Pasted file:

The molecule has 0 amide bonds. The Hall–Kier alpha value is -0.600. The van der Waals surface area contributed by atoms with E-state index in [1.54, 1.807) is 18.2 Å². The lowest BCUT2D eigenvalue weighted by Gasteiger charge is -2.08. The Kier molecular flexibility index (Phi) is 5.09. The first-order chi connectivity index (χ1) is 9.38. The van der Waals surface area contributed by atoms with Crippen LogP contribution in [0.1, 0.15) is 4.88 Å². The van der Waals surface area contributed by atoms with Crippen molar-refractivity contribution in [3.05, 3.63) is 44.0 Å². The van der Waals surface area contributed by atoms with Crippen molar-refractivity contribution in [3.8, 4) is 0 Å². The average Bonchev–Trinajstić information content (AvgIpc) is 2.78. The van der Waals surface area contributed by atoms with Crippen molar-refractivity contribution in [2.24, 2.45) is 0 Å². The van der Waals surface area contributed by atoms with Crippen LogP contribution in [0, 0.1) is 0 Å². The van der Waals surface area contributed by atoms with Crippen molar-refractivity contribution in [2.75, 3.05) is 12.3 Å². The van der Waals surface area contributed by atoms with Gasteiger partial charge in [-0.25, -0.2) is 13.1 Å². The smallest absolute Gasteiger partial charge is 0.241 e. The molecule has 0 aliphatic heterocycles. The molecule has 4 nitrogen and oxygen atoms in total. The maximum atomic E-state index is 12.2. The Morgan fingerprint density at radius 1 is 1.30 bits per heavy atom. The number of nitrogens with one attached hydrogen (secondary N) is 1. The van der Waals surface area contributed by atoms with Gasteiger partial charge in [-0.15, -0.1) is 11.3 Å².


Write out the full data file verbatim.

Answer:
The molecule has 0 amide bonds. The Hall–Kier alpha value is -0.600. The van der Waals surface area contributed by atoms with E-state index in [1.54, 1.807) is 18.2 Å². The lowest BCUT2D eigenvalue weighted by Gasteiger charge is -2.08. The Kier molecular flexibility index (Phi) is 5.09. The first-order chi connectivity index (χ1) is 9.38. The van der Waals surface area contributed by atoms with Crippen LogP contribution in [0.1, 0.15) is 4.88 Å². The van der Waals surface area contributed by atoms with Crippen molar-refractivity contribution in [3.05, 3.63) is 44.0 Å². The van der Waals surface area contributed by atoms with Crippen molar-refractivity contribution in [3.8, 4) is 0 Å². The average Bonchev–Trinajstić information content (AvgIpc) is 2.78. The van der Waals surface area contributed by atoms with Crippen molar-refractivity contribution in [2.24, 2.45) is 0 Å². The van der Waals surface area contributed by atoms with Crippen LogP contribution in [0, 0.1) is 0 Å². The van der Waals surface area contributed by atoms with Crippen molar-refractivity contribution in [2.75, 3.05) is 12.3 Å². The van der Waals surface area contributed by atoms with Gasteiger partial charge in [-0.25, -0.2) is 13.1 Å². The smallest absolute Gasteiger partial charge is 0.241 e. The molecule has 0 aliphatic heterocycles. The molecule has 4 nitrogen and oxygen atoms in total. The maximum atomic E-state index is 12.2. The Morgan fingerprint density at radius 1 is 1.30 bits per heavy atom. The number of nitrogens with one attached hydrogen (secondary N) is 1. The van der Waals surface area contributed by atoms with Gasteiger partial charge in [-0.15, -0.1) is 11.3 Å².